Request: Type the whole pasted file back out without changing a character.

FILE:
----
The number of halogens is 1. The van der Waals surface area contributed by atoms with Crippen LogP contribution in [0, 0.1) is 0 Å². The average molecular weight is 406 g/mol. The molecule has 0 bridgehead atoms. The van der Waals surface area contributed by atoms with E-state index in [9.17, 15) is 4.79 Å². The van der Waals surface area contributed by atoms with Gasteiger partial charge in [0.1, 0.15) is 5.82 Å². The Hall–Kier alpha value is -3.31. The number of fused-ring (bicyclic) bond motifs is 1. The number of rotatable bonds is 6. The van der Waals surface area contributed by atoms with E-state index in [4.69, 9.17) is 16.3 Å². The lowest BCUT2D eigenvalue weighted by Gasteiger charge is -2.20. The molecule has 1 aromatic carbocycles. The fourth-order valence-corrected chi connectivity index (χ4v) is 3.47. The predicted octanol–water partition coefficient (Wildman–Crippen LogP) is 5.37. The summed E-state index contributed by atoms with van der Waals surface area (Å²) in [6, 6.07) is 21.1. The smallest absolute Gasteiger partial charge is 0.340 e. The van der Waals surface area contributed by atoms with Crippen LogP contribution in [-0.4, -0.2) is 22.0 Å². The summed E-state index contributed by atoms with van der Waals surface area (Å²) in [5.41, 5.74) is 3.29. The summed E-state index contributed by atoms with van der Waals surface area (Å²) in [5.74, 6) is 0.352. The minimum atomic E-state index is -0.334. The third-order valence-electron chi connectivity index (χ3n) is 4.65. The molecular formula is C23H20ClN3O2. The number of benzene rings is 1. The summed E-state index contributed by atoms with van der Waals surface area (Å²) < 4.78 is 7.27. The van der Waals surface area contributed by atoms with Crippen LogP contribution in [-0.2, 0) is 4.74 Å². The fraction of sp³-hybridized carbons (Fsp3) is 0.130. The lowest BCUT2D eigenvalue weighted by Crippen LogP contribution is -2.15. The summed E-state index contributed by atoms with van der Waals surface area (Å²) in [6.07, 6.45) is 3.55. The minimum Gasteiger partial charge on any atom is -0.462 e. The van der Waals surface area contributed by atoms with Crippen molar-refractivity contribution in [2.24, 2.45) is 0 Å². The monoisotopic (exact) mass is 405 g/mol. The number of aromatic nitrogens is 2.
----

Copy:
The number of halogens is 1. The van der Waals surface area contributed by atoms with Crippen LogP contribution in [0, 0.1) is 0 Å². The average molecular weight is 406 g/mol. The molecule has 0 bridgehead atoms. The van der Waals surface area contributed by atoms with E-state index in [9.17, 15) is 4.79 Å². The van der Waals surface area contributed by atoms with Gasteiger partial charge in [0.1, 0.15) is 5.82 Å². The Hall–Kier alpha value is -3.31. The number of fused-ring (bicyclic) bond motifs is 1. The number of rotatable bonds is 6. The van der Waals surface area contributed by atoms with E-state index in [4.69, 9.17) is 16.3 Å². The lowest BCUT2D eigenvalue weighted by Gasteiger charge is -2.20. The molecule has 1 aromatic carbocycles. The fourth-order valence-corrected chi connectivity index (χ4v) is 3.47. The predicted octanol–water partition coefficient (Wildman–Crippen LogP) is 5.37. The summed E-state index contributed by atoms with van der Waals surface area (Å²) in [6, 6.07) is 21.1. The smallest absolute Gasteiger partial charge is 0.340 e. The van der Waals surface area contributed by atoms with Crippen LogP contribution in [-0.4, -0.2) is 22.0 Å². The summed E-state index contributed by atoms with van der Waals surface area (Å²) in [5.41, 5.74) is 3.29. The summed E-state index contributed by atoms with van der Waals surface area (Å²) in [5.74, 6) is 0.352. The minimum atomic E-state index is -0.334. The third-order valence-electron chi connectivity index (χ3n) is 4.65. The molecular formula is C23H20ClN3O2. The number of benzene rings is 1. The summed E-state index contributed by atoms with van der Waals surface area (Å²) < 4.78 is 7.27. The van der Waals surface area contributed by atoms with Crippen LogP contribution in [-0.2, 0) is 4.74 Å². The fraction of sp³-hybridized carbons (Fsp3) is 0.130. The lowest BCUT2D eigenvalue weighted by Crippen LogP contribution is -2.15. The summed E-state index contributed by atoms with van der Waals surface area (Å²) in [6.07, 6.45) is 3.55. The minimum Gasteiger partial charge on any atom is -0.462 e. The van der Waals surface area contributed by atoms with Crippen molar-refractivity contribution in [2.24, 2.45) is 0 Å². The monoisotopic (exact) mass is 405 g/mol. The number of aromatic nitrogens is 2.